Court-appointed attorney petitions this Court for a writ of mandamus against the Chief Public Defender, Janet Clow (Chief Public Defender), and a writ of prohibition against the Honorable Larry Johnson (Judge Johnson), District Judge of the Fifth Judicial District. The relief sought against the Chief Public Defender is to require the Public Defender Department to perform its statutory duties of providing counsel for indigents in criminal proceedings pending in the trial court when the local public defender claims to be disqualified because of a conflict of interest.
Defendant George Patton (Defendant) was initially charged by criminal information in the Magistrate Court of Lea County. In those proceedings, Defendant made application for assistance of counsel by reason of indigency and the local office of public defender was appointed by the magistrate to represent Defendant. Thereafter, the office of public defender filed notice of a conflict of interest and requested that counsel from the office of public defender be authorized to withdraw from representation of Defendant because of such conflict of interest. Subsequently Defendant was indicted by the Lea County Grand Jury and charges pending against him in the magistrate court were dismissed.
Following indictment of Defendant in the district court, the public defender was allowed to withdraw as counsel for Defendant and Attorney R.E. Richards (Petitioner) was designated by Judge Johnson to represent Defendant in the district court proceedings. Petitioner requested to be relieved of his appointed duties of representation before the district court. The request was denied by Judge Johnson.
Upon application for writ of mandamus and prohibition and issuance of alternative writ of prohibition, Judge Johnson relieved Petitioner of any duties or responsibilities of representation of Defendant, but left his successor in interest, Charles Imke, with the responsibility of providing such representation.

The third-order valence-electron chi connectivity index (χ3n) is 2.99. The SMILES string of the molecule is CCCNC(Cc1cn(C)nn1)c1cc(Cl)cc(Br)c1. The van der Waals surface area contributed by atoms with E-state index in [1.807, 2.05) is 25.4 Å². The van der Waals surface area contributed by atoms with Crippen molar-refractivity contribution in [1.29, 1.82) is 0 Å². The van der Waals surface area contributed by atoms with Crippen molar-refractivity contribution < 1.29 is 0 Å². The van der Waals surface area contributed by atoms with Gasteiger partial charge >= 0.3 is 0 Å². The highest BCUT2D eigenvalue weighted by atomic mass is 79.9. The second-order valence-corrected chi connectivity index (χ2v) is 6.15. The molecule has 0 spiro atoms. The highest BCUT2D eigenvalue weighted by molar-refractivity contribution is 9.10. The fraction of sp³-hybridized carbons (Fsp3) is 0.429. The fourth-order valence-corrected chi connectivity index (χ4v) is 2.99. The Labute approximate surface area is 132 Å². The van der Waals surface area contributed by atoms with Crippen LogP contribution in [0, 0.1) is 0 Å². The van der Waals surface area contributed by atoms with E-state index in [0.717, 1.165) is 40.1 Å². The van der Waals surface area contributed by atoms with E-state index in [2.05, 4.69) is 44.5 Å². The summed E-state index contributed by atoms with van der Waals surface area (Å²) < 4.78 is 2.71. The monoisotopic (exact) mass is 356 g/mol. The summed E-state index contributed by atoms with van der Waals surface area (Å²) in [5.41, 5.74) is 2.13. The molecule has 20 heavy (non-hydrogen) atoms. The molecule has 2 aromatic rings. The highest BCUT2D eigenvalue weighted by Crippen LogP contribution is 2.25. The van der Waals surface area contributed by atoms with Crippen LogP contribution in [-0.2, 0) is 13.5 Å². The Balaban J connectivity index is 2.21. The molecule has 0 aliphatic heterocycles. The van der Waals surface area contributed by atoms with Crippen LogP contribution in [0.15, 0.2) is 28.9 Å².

The issue on appeal is: What are the duties of the Chief Public Defender to provide counsel to indigents when the Public Defender Department asserts a conflict of interest or other disqualification on the part of the local office of public defender?
It is the position of Petitioner that the Chief Public Defender is under a statutory duty to provide counsel to indigents notwithstanding a conflict of interest or other disqualification on 'the part of the local public defender in a particular district. Petitioner contends that, when the Public Defender Department asserts a conflict of interest or other disqualification on behalf of the local office of public defender, the Public Defender is under a statutory duty to provide counsel other than the local counsel who asserts a conflict or other disqualification. It is further the position of Petitioner that the Chief Public Defender is under a statutory duty to provide and make arrangements for the representation of indigents from other public defenders in the Public Defender Department, including contract attorneys. We agree with Petitioner.
Under the Public Defender Act, NMSA 1978, Section 31-15-10(B) (Repl.Pamp. 1984), the office of the public defender is directed and required to “represent every person without counsel who is financially unable to obtain counsel and who is charged in any court within the district with any crime that carries a possible sentence of imprisonment * * *.” In the event that the public defender in the district is unable to represent the indigent, NMSA 1978, Section 31-15-10(D) (Repl. Pamp.1984) requires that: “[t]he district public defender shall notify the chief if, for any reason, he is unable to represent a person entitled to his representation, and the chief shall make provision for representation." (Emphasis added.)
*16The duties of the Public Defender Department, through the Chief Public Defender, are mandatory and clear. The courts of New Mexico have generally interpreted the term “shall” to be mandatory, in construing statutes dealing with duties of public officers. Jaramillo v. O’Toole, 97 N.M. 345, 639 P.2d 1199 (1982); State v. Davis, 97 N.M. 745, 643 P.2d 614 (Ct.App.1982). The Public Defender Department was created for the express purpose of providing representation of indigents in criminal cases through staff attorneys and contract attorneys. See NMSA 1978, § 31-15-11(C) (Repl.Pamp.1984).